Three subcontractors working on the construction of the new Rob Doll Nissan dealership in North Columbus forced the holding company that owns the property into U.S. Bankruptcy Court Monday.
The filing stops a planned foreclosure sale of the store and 14 acres of property at the intersection of Whittlesey Road and Whitesville Road. Nissan Motor Acceptance Corp is seeking payment from RWD Real Estate LLC of $9 million for the property under construction at 1725 Whittlesey Road. The public sale was scheduled for Tuesday morning on the steps of the Columbus Government Center.
Lott Sheet Metal Inc., Columbus Flooring & More Inc., and Turner Plumbing, Heating and A/C filed a Chapter 7 involuntary bankruptcy action against RWD Real Estate LLC, which is owned by Robert W. Doll.
The three companies claim they are owed more than $400,000 for work on the building. Construction was halted May 1 as the result of a financial dispute between Doll and Nissan Motor Acceptance Corp.
“Under virtually any negotiated settlement, the creditors would have to get paid except for foreclosure,” said Wesley J. Boyer, the Macon attorney representing the subcontractors. “That is why we wanted to stop it.”
RWD Real Estate is represented by Columbus attorney Fife Whiteside.
“This is against the real estate company,” Whiteside said. “And it is involuntary. The creditors filed to evoke the jurisdiction of the bankruptcy court to get the debts paid and prevent the sale from occurring.”
A Nissan Motor Acceptance spokesman confirmed the foreclosure sale was on hold.
“There are a number of companies involved here, of course,” said Fred Standish. “This is one real estate thing that is in federal Bankruptcy Court so that has stopped all foreclosure things going on.”
Turner Plumbing Heating & A/C is owed $177,786.55; Lott Sheet Metal is owed $133,000; and Columbus Flooring & More is owed $90,746.12, according to the bankruptcy filing.
Involuntary bankruptcy filings are rare, Boyer said. He has been involved in “four or five” in his 25-year career.
The property includes two parcels of land totaling nearly 14 acres. RWD Real Estate LLC is controlled by Doll, who has been exploring a limited liability partnership on the property where the new store is located. Doll bought the land for $4.5 million in 2007. He calls it “the most valuable piece of property in Muscogee County.” It is located between two of the city’s most popular shopping and dining hubs — the Bradley Park Drive area and Columbus Park Crossing.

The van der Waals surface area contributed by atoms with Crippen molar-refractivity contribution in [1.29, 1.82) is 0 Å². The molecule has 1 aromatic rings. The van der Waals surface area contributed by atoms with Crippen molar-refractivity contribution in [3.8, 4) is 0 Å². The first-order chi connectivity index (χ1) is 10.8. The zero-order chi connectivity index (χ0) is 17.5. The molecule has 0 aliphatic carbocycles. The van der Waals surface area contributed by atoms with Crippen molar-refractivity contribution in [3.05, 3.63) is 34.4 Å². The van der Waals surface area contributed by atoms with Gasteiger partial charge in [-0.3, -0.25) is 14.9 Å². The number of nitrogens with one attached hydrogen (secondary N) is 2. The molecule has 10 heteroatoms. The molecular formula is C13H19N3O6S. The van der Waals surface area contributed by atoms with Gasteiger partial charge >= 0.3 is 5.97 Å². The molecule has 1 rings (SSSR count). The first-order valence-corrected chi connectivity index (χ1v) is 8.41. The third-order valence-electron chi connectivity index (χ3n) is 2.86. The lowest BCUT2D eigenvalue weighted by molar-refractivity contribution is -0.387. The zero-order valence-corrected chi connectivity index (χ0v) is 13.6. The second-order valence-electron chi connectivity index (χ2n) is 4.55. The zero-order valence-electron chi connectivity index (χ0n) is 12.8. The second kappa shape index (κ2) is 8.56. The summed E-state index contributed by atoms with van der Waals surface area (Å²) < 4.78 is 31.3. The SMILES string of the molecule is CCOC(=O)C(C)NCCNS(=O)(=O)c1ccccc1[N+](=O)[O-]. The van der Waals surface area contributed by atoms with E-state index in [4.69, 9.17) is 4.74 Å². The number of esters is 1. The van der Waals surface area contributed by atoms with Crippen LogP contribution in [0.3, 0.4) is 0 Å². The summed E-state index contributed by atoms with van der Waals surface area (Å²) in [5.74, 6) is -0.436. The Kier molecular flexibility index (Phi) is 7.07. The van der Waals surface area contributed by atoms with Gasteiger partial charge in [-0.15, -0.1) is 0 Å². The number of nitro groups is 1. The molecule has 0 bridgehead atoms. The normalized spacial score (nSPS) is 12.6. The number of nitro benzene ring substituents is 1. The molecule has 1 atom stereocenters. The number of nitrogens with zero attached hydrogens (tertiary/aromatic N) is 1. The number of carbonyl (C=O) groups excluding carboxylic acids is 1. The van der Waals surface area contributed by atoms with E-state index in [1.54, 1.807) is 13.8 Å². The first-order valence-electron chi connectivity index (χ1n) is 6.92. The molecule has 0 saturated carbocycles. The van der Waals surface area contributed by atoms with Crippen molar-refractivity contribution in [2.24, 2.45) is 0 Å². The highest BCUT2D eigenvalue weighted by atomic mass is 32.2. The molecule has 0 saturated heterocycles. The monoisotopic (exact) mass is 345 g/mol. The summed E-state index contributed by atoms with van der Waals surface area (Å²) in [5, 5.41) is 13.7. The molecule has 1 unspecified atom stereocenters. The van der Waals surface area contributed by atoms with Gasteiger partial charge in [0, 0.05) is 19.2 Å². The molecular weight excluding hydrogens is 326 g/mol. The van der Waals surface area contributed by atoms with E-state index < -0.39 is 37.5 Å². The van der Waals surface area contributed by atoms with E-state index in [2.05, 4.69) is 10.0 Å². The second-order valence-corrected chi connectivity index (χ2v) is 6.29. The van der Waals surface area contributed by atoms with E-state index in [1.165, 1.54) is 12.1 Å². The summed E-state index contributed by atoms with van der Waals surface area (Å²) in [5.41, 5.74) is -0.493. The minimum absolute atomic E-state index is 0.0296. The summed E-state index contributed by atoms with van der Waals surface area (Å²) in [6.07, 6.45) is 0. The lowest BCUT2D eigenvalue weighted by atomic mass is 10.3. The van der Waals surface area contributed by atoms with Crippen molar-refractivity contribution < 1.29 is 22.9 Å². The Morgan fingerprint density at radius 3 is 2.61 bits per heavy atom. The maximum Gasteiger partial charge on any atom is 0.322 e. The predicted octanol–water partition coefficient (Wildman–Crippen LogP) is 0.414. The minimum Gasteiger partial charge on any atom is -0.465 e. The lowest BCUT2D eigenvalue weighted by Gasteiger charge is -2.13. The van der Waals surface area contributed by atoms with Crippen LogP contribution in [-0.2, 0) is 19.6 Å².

Construction on the nearly 50,000 square foot facility started in June 2008.
Columbus-based Phillips Construction had been the general contractor on the $6.8 million facility. Construction was stopped because the contractor had not been paid since March, owner Larry Phillips said.
Work on the building is about 90 percent complete, and site work — including landscaping and paving — is about 60 percent done. It should take about six weeks to finish the job once construction resumes, Phillips said.
Phillips Construction was not a party to lawsuit “at this time,” Boyer said.
Doll owns two car dealerships, the Nissan store on Box Road in Columbus and the Cadillac, Pontiac and Buick store in Americus. Both stores have their new-car inventory financed by Nissan Motor Acceptance Corp, the same company that is financing the construction of the Whittlesey Road show that is in foreclosure. The two dealerships are still in operation.
Nissan Motor Acceptance cut off Doll’s floor-plan financing at both locations in April. His inventory of new cars has dwindled to a total of 40 cars combined at both stores. Doll and Nissan Motor Acceptance have been in talks trying to reach an agreement, both parties have confirmed.
Doll has also been talking with local dealers about possible partnerships that would help him salvage his business.
“The discussions are ongoing with Nissan,” Whiteside said. “I know they have been back and forth today and I believe they will continue. It is possible that the case could be dismissed if the creditors are satisfied or it could be converted to Chapter 11 to file a plan to satisfy the creditors.”
Staff writer Tony Adams contributed to this report.